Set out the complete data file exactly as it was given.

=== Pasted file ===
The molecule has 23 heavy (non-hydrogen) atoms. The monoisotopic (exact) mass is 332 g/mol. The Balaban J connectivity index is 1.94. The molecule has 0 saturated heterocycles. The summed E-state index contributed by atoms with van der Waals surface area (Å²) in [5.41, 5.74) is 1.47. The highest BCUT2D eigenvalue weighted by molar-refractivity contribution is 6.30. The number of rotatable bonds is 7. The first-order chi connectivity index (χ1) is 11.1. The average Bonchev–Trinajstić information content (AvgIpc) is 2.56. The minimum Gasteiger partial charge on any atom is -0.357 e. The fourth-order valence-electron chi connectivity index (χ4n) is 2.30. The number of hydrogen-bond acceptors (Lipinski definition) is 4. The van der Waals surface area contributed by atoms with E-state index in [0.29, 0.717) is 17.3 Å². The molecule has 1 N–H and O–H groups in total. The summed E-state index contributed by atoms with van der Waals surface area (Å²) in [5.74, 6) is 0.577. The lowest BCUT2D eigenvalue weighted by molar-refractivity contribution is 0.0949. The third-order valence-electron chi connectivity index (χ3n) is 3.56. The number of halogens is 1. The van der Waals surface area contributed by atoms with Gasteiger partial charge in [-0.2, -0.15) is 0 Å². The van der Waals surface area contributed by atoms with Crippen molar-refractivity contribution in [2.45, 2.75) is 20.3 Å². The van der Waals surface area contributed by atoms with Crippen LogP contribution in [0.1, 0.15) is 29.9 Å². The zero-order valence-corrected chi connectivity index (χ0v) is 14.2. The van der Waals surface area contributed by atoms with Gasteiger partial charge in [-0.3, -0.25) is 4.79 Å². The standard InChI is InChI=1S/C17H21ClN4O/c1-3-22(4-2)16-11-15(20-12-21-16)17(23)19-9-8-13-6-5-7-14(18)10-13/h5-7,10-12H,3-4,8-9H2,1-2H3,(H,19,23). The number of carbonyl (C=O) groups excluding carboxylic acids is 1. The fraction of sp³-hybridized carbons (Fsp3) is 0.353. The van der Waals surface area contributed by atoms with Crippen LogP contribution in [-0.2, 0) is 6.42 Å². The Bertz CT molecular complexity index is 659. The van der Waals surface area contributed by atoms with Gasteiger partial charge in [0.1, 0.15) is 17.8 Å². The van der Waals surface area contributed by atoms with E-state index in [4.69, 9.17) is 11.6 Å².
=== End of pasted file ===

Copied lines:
The molecule has 23 heavy (non-hydrogen) atoms. The monoisotopic (exact) mass is 332 g/mol. The Balaban J connectivity index is 1.94. The molecule has 0 saturated heterocycles. The summed E-state index contributed by atoms with van der Waals surface area (Å²) in [5.41, 5.74) is 1.47. The highest BCUT2D eigenvalue weighted by molar-refractivity contribution is 6.30. The number of rotatable bonds is 7. The first-order chi connectivity index (χ1) is 11.1. The average Bonchev–Trinajstić information content (AvgIpc) is 2.56. The minimum Gasteiger partial charge on any atom is -0.357 e. The fourth-order valence-electron chi connectivity index (χ4n) is 2.30. The number of hydrogen-bond acceptors (Lipinski definition) is 4. The van der Waals surface area contributed by atoms with E-state index in [0.29, 0.717) is 17.3 Å². The molecule has 1 N–H and O–H groups in total. The summed E-state index contributed by atoms with van der Waals surface area (Å²) in [5.74, 6) is 0.577. The lowest BCUT2D eigenvalue weighted by molar-refractivity contribution is 0.0949. The third-order valence-electron chi connectivity index (χ3n) is 3.56. The number of halogens is 1. The van der Waals surface area contributed by atoms with Gasteiger partial charge in [-0.2, -0.15) is 0 Å². The van der Waals surface area contributed by atoms with Crippen molar-refractivity contribution in [2.45, 2.75) is 20.3 Å². The van der Waals surface area contributed by atoms with Crippen LogP contribution in [0.1, 0.15) is 29.9 Å². The zero-order valence-corrected chi connectivity index (χ0v) is 14.2. The van der Waals surface area contributed by atoms with Gasteiger partial charge in [-0.3, -0.25) is 4.79 Å². The standard InChI is InChI=1S/C17H21ClN4O/c1-3-22(4-2)16-11-15(20-12-21-16)17(23)19-9-8-13-6-5-7-14(18)10-13/h5-7,10-12H,3-4,8-9H2,1-2H3,(H,19,23). The number of carbonyl (C=O) groups excluding carboxylic acids is 1. The fraction of sp³-hybridized carbons (Fsp3) is 0.353. The van der Waals surface area contributed by atoms with Crippen LogP contribution in [-0.2, 0) is 6.42 Å². The Bertz CT molecular complexity index is 659. The van der Waals surface area contributed by atoms with Gasteiger partial charge in [0.1, 0.15) is 17.8 Å². The van der Waals surface area contributed by atoms with E-state index in [4.69, 9.17) is 11.6 Å².